Farrar: We’ve teamed up with Privacy International, an international NGO, and we’ve put a petition together with them to challenge the major companies in the gig economy on being transparent around providing full access to data for workers so that they can inspect the data and understand how it’s being used and if it’s correct. One key area is around work allocation. All workers want to know — especially if you work in the gig economy, where it’s a kind of a piecework type of arrangement — that you are getting a fair share of work available. But what we’re seeing is that these platforms have introduced algorithms that make automated decisions about work allocation, and those algorithms are compiled of profiles on workers.
So for example, we found that through litigation that we did against Ola, which is the No. 2 rideshare platform in the world, that they were maintaining profiles on drivers with a “fraud probability score” — so they were predicting future “fraudulent” behavior of a worker. But when we challenged, “What do we mean by fraud?” what they said was, “Your propensity not to obey the rules.” But then when we asked what the rules are, [they said] “We can’t tell you that” — because, of course, we would be in an employment relationship if we start telling you what the rules are that you need to abide by at work. And then also, if you think about it from a rational human point of view, if you believe that there’s fraud present in your business, as a manager, you would want to remove it — you wouldn’t want to use it to prioritize work dispatch. And that, to us, is the big giveaway that isn’t really fraudulent behavior that [they’re] looking to identify, it’s actually misclassification; it is a euphemism for performance management. And that brings us to the link between digital rights and worker rights.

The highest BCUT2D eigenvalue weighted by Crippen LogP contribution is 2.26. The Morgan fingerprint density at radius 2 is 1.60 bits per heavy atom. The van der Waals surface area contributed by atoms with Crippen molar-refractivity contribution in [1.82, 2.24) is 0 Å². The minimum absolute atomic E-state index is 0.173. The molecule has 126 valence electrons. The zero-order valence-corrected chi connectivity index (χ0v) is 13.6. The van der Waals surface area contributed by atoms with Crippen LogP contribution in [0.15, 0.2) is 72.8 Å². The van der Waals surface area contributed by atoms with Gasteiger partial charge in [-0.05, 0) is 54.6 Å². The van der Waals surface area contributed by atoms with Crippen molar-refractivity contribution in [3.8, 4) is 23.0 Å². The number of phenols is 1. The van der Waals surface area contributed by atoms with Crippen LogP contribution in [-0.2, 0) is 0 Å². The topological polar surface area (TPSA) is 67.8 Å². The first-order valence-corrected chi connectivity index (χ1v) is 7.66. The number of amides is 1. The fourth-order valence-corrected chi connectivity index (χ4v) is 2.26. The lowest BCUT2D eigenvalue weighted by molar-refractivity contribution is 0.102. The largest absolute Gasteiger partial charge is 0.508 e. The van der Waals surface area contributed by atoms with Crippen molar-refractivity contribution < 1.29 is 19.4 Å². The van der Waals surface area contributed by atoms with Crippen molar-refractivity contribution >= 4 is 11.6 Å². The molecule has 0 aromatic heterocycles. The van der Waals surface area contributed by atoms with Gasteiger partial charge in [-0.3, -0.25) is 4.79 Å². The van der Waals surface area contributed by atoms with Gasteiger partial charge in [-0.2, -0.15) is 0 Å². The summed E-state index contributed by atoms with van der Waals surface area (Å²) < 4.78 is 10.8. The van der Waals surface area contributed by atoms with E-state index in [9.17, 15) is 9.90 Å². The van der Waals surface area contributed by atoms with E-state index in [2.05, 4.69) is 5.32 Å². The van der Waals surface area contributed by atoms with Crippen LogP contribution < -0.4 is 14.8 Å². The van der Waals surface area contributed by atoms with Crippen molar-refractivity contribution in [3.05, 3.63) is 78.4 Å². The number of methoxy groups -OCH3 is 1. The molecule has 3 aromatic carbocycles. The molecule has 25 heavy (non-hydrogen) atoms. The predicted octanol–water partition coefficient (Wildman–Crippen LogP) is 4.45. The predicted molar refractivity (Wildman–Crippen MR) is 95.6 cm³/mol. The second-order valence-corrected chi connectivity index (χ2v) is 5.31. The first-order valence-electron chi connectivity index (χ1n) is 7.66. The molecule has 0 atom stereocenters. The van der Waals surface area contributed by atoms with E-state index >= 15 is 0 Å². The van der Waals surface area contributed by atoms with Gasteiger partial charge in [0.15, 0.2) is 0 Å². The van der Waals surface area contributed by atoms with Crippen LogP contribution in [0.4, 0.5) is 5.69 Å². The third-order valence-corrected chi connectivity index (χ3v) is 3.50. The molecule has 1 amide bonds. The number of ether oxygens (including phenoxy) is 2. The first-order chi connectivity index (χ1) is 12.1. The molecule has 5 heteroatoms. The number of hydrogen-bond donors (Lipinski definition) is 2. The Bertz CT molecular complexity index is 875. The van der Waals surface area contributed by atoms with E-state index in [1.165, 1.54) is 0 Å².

Brancaccio: Just so we’re more clear on this: If the platforms spell out precisely what the rules are that govern their terms of employment, the more the law would treat those, for instance, drivers as employees — and that’s not something the platforms want to have happen.
Farrar: That’s pretty much it in a nutshell. In order to access employment rights, you need to first prove you’re in an employment relationship. And that’s the bizarre game we’re in: “We’re not in a relationship. You’re really independent. You’re in control of your work.” But what we’re seeing is that there is control being exerted behind the digital curtain. What’s a little bit different is the data protection rights that we can access in Europe, and I think you’re beginning to see some expansion of these rights in the United States with the California Consumer Privacy Act. So I think it’s a sign that we need to go beyond data protection and privacy rights into understanding digital rights at work. And as people are working more remotely; they’re being surveilled and managed digitally — I think there is an acceleration in the need and understanding of where digital rights fit within worker rights.
Brancaccio: And this is not just a gig economy worker thing. All of us may be, at some level, reporting to a robot.
Farrar: Absolutely. I think that is one of the things that’s been most interesting about the gig economy, is this nagging feeling that the way of working, the casualization, the surveillance, the digital control is something that could easily and is quickly spreading to the rest of the economy very soon.